Recently, I came across Joe Navarro, a former FBI Agent and expert on body language. His YouTube videos are fascinating, revealing how humans really communicate. This got me thinking about two things.

Firstly, how subtle non-verbal communication is and miraculously, how our brains are hard-wired to unconsciously interpret it.

I realise the power of being fluent in body language and how I have successfully relied on it throughout my original City career. As an economist for large, then male-dominated mining companies, I frequently presented my research findings to a group of men. And as I went through my agenda, I was constantly scanning my audience, picking up on all the physical nuances of the silent second agenda – the non-verbal one.

So, flash back 20 years. I can see Mr A is interested in what I am saying. He’s sitting still, body facing me and making candid eye contact. And yes, Mr B has just appreciated my cheeky pun and rewarded me with a wry smile, arch of an eyebrow and almost imperceptible shrug of the shoulders. Mr C has other matters on his mind. He clearly needs to be elsewhere since he has just shifted again in his chair and rechecked the time. And oops…., I need to avoid sitting next to Mr D at lunch because he keeps staring at my chest. Without my audience saying a word, I therefore knew where each was coming from and, ergo, how to respond appropriately and dare I say, to my advantage.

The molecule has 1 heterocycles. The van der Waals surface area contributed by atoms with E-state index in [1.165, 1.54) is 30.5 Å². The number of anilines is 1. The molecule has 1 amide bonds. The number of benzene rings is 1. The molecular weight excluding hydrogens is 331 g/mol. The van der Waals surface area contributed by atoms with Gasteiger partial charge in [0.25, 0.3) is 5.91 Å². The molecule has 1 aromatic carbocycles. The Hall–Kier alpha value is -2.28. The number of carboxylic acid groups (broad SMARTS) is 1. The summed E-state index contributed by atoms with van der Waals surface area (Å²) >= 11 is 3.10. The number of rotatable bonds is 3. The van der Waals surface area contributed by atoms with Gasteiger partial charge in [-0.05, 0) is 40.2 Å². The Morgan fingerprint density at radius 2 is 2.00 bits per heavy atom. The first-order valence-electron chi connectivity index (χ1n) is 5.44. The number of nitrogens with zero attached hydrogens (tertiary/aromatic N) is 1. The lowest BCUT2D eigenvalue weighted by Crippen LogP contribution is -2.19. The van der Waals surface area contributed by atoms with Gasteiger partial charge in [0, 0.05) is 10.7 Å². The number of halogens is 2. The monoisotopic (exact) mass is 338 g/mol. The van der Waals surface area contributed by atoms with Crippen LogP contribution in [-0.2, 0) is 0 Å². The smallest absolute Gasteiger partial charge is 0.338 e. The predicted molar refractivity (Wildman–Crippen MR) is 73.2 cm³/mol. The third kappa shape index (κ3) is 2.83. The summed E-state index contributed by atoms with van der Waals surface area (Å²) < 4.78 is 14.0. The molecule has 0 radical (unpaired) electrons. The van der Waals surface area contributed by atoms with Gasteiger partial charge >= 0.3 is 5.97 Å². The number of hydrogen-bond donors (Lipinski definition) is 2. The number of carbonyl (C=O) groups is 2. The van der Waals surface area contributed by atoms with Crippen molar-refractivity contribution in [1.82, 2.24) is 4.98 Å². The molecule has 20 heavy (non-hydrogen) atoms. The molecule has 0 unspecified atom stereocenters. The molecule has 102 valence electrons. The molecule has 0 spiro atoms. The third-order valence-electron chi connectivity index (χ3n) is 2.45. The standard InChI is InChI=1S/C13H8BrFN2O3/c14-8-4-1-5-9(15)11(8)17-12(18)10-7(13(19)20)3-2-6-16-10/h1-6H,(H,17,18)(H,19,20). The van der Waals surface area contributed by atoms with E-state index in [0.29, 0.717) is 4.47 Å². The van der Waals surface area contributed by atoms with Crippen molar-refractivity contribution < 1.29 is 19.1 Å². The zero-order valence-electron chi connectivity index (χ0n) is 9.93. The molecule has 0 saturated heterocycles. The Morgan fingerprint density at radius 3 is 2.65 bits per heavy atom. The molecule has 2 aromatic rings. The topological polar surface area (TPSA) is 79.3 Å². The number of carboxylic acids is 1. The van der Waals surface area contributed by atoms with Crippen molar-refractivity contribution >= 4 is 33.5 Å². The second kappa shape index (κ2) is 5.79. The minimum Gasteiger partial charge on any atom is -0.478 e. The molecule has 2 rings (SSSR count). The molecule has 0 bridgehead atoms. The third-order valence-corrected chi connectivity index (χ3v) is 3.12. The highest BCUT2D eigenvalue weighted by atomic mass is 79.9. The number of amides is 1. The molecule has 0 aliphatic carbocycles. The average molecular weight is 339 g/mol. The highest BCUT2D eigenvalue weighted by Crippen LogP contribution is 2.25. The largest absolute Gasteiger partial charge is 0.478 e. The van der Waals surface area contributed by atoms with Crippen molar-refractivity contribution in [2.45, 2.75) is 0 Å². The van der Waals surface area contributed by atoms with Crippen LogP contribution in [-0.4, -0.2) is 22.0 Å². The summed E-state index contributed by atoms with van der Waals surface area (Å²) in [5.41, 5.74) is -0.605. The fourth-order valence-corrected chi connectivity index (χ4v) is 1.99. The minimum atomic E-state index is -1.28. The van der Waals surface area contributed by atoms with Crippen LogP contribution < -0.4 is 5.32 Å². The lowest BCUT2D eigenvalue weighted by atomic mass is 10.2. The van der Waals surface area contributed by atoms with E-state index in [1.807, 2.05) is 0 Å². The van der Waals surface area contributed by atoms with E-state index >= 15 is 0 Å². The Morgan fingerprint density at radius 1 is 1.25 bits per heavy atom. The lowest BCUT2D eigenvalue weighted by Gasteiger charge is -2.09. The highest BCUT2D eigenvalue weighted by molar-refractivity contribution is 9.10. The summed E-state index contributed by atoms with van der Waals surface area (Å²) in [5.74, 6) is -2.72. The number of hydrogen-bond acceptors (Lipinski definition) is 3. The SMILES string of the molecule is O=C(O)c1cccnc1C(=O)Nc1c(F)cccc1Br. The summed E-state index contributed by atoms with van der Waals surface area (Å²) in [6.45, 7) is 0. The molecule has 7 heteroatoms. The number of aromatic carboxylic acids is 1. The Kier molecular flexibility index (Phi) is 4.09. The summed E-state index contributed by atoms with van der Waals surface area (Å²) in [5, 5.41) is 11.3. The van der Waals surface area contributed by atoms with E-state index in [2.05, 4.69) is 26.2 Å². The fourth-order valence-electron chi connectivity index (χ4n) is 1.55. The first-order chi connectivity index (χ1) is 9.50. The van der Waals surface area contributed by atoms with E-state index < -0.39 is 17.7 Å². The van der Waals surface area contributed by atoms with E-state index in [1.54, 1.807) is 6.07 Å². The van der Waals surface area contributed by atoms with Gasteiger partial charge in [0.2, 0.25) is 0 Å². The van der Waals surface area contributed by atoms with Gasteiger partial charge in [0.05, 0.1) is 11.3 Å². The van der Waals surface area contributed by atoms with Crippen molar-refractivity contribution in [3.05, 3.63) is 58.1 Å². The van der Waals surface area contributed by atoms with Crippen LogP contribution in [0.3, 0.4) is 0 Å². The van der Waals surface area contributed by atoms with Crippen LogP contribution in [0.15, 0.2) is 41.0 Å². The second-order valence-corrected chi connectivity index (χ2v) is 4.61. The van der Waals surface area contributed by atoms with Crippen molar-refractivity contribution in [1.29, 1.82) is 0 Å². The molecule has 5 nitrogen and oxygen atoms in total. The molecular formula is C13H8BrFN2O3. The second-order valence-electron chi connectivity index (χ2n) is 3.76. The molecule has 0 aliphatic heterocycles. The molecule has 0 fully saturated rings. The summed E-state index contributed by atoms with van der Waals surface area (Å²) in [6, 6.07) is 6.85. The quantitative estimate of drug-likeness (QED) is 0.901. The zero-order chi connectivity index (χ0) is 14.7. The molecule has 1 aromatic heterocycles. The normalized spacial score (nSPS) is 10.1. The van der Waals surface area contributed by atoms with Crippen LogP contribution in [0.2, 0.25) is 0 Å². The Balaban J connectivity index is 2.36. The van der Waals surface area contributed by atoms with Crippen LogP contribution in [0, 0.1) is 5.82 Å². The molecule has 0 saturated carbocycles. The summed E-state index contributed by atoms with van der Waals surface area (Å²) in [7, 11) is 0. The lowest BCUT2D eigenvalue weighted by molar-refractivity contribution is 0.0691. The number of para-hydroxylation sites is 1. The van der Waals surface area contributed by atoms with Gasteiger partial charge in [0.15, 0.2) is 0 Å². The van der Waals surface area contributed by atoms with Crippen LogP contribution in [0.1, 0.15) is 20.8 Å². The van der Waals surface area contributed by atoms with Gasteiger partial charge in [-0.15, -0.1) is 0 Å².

But coming to the second aspect: With the increasing trend for people to communicate electronically, surely we are being deprived access to this revealing second agenda of body language? And doesn’t this make our communication less rich, less interesting and most importantly, less informative? Yes there are emojis to convey expression but they don’t tell me if I have over stepped the mark with a pun, how genuinely interested someone is in what I am saying, who is irretrievably distracted and who is likely to step unwelcomely into my personal space.

In short, when I am obliged to communicate via text, I feel as though my senses are impaired, like having lost some hearing or rendered partially blind. Such is the value of the second agenda and I do fear for my son’s generation who communicate as much as possible through electronics. In Yoda speak: much missing they are.

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